Oregon Becomes First State To Decriminalize Cocaine, Heroin, & Meth; Legalizes Shrooms

Oregon Becomes First State To Decriminalize Cocaine, Heroin, & Meth; Legalizes Shrooms

Tyler Durden

Wed, 11/04/2020 – 19:00

While the results of the Presidential race drag on, one ballot initiative on election day has been made crystal clear: Oregon has become the first state to decriminalize small amounts of hard drugs, including cocaine, heroin and meth. 

The “Drug Addiction Treatment and Recovery Act” seeks to decriminalize drug usage and instead focus on a health care approach. The bill reads:

“People suffering from addiction are more effectively treated with health care services than with criminal punishments. A health care approach includes a health assessment to figure out the needs of people who are suffering from addiction, and it includes connecting them to the services they need.”

The ballot measure passed 59% to 41% on election day, according to Fox News

Those who are caught with hard drugs would now have the option of paying a $100 fine or attending new addiction recovery centers, paid for with taxes from retail marijuana sales.

“It’s going to be huge,” Haven Wheelock, a drug counselor for Portland nonprofit Outside In, told VICE.

 “It’s going to allow people to get the services they need without fear of arrest. It’s going to change how people who don’t use drugs think about drug use. It’s going to allow us to move into a health-based system and hopefully be a model for other places. We have an opportunity to show the rest of the country this is how it should be.”

Under the new measure, possession of less than 1 gram of heroin or meth, 2 grams of cocaine, 12 grams of psilocybin, 40 doses of LSD, oxycodone or methadone and 1 gram of MDMA is decriminalized. 

Countries like Portugal, the Netherlands and Switzerland have already implemented similar measures. In Portugal, the change saw “no surge” in new drug use. In fact, drug deaths fell while the number of people in the country treated for addiction rose 20% between 2001 and 2008. Then, the number stabilized.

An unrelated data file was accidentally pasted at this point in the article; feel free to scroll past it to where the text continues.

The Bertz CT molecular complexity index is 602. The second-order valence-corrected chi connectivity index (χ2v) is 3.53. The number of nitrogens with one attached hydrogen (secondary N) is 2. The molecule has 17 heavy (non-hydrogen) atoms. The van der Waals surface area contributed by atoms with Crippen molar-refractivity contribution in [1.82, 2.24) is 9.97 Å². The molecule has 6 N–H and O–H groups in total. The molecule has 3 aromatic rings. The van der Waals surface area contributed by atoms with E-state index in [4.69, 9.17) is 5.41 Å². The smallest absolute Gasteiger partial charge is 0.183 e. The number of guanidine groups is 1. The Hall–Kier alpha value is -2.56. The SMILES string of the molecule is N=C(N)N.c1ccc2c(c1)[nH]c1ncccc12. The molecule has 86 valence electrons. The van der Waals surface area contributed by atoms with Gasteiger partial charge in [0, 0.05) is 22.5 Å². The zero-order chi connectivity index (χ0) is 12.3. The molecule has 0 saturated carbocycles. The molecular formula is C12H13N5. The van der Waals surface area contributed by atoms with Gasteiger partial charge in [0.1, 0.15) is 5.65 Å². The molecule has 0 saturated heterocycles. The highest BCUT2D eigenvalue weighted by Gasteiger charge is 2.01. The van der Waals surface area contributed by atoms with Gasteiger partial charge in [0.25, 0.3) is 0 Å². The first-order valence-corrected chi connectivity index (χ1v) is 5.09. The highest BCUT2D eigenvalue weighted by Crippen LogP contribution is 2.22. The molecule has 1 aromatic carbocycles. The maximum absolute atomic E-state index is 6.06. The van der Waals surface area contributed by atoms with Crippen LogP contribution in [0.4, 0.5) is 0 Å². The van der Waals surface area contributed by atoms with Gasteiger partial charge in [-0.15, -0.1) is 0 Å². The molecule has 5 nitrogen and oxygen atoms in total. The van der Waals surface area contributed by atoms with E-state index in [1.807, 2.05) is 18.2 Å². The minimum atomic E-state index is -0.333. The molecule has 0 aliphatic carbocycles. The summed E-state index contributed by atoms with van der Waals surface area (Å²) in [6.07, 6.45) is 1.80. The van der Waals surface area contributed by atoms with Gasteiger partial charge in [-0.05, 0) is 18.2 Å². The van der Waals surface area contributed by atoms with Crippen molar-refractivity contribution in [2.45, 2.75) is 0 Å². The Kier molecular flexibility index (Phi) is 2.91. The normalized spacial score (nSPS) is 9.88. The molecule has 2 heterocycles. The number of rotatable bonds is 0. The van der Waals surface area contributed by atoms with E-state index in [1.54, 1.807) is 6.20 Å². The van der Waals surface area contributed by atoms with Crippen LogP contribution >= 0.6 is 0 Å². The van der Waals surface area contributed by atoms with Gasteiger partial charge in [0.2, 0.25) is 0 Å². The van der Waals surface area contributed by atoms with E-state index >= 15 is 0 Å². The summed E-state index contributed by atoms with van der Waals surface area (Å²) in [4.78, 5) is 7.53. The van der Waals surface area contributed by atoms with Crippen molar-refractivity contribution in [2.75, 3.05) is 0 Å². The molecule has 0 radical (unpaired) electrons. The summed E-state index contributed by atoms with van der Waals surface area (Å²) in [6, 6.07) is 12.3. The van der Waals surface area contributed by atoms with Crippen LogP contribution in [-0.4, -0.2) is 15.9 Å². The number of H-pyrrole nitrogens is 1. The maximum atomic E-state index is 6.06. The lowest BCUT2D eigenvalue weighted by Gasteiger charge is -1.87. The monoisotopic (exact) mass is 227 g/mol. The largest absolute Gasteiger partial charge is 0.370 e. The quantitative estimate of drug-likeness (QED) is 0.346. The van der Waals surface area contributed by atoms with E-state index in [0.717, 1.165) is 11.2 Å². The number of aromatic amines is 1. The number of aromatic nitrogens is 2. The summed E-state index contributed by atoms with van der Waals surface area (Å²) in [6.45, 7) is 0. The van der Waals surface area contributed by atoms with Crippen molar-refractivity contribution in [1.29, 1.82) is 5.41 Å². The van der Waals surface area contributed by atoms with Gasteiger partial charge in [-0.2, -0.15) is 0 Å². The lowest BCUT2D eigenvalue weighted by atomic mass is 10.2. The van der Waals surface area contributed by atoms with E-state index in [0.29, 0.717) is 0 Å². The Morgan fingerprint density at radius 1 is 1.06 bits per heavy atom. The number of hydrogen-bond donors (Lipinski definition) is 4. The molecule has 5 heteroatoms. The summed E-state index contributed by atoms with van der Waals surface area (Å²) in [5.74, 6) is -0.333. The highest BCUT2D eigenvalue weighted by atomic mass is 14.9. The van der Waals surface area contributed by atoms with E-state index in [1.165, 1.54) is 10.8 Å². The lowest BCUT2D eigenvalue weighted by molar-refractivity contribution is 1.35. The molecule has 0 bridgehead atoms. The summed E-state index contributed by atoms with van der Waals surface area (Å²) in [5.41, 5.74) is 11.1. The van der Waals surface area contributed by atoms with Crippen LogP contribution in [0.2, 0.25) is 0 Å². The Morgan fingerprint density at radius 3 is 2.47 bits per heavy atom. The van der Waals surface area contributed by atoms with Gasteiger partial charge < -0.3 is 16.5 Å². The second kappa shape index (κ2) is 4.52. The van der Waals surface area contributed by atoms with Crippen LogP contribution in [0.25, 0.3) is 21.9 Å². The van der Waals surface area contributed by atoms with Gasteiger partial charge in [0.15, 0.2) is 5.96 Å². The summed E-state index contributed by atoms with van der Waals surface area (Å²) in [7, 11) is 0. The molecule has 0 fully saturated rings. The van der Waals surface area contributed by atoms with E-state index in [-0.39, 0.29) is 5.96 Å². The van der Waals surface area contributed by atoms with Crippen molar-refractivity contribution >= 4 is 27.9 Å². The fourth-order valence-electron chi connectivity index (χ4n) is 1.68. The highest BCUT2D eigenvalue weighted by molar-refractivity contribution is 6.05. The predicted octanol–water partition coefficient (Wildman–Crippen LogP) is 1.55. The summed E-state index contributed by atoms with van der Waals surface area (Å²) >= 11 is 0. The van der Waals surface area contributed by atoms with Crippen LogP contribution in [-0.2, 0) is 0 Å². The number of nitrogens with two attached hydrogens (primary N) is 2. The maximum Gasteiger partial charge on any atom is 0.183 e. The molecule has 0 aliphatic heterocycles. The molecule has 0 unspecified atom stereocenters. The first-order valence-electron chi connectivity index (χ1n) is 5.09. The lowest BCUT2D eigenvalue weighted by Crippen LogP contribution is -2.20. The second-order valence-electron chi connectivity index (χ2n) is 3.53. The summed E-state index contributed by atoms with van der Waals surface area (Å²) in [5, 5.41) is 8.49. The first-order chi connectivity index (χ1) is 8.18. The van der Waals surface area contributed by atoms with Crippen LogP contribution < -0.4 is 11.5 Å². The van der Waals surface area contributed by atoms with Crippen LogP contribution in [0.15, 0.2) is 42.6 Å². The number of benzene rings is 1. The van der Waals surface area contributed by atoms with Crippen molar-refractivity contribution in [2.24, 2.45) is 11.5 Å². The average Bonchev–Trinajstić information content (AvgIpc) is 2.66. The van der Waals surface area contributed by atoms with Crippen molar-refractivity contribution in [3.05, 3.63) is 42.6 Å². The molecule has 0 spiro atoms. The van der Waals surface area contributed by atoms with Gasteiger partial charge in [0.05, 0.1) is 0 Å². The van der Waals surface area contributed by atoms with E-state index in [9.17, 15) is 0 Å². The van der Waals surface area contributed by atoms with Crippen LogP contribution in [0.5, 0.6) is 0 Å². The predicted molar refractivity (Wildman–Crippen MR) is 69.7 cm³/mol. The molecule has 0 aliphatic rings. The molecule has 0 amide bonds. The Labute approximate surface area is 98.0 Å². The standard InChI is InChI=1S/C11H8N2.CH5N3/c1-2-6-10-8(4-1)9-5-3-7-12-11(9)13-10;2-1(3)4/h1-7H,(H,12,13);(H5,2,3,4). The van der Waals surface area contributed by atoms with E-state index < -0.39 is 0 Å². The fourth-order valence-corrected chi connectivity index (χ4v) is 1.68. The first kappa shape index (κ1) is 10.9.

The U.N. Chief Executives Board for Coordination announced in 2019 that it would also “promote alternatives to conviction and punishment in appropriate cases, including the decriminalization of drug possession for personal use” in order to “address prison overcrowding and overincarceration by people accused of drug crimes.”

The new proposed measure in Oregon had the backing of “the Oregon Nurses Association, the Oregon chapter of the American College of Physicians and the Oregon Academy of Family Physicians,” according to ABC.

The groups contend that: “Punishing people for drug use and addiction is costly and hasn’t worked. More drug treatment, not punishment, is a better approach.” 

Arguing against the initiative were 24 district attorneys, who claimed the measure “recklessly decriminalizes possession of the most dangerous types of drugs (and) will lead to an increase in acceptability of dangerous drugs.”

Multnomah County District Attorney Mike Schmidt argued last week in support of the bill, saying: “Misguided drug laws have created deep disparities in the justice system. Arresting people with addictions is a cruel punishment because it slaps them with a lifelong criminal record that can ruin lives.”

Jimmy Jones, executive director of Mid-Willamette Valley Community Action, a group that helps the homeless, concluded:

 “Every time that this happens, not only does that individual enter the criminal justice system but it makes it very difficult for us, on the back end, to house any of these folks because a lot of landlords won’t touch people with recent criminal history.”

Additionally, voters also made history by legalizing psilocybin or “magic” mushrooms by approving Measure 109 – the Psilocybin Mushroom Services Program Initiative – by 55.88 percent.

Under the measure, the state will become the first in the country legalize the use of the psychedelic fungus in controlled doses within the framework of a regulated system overseen by licensed clinicians and therapists.

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Author: Tyler Durden

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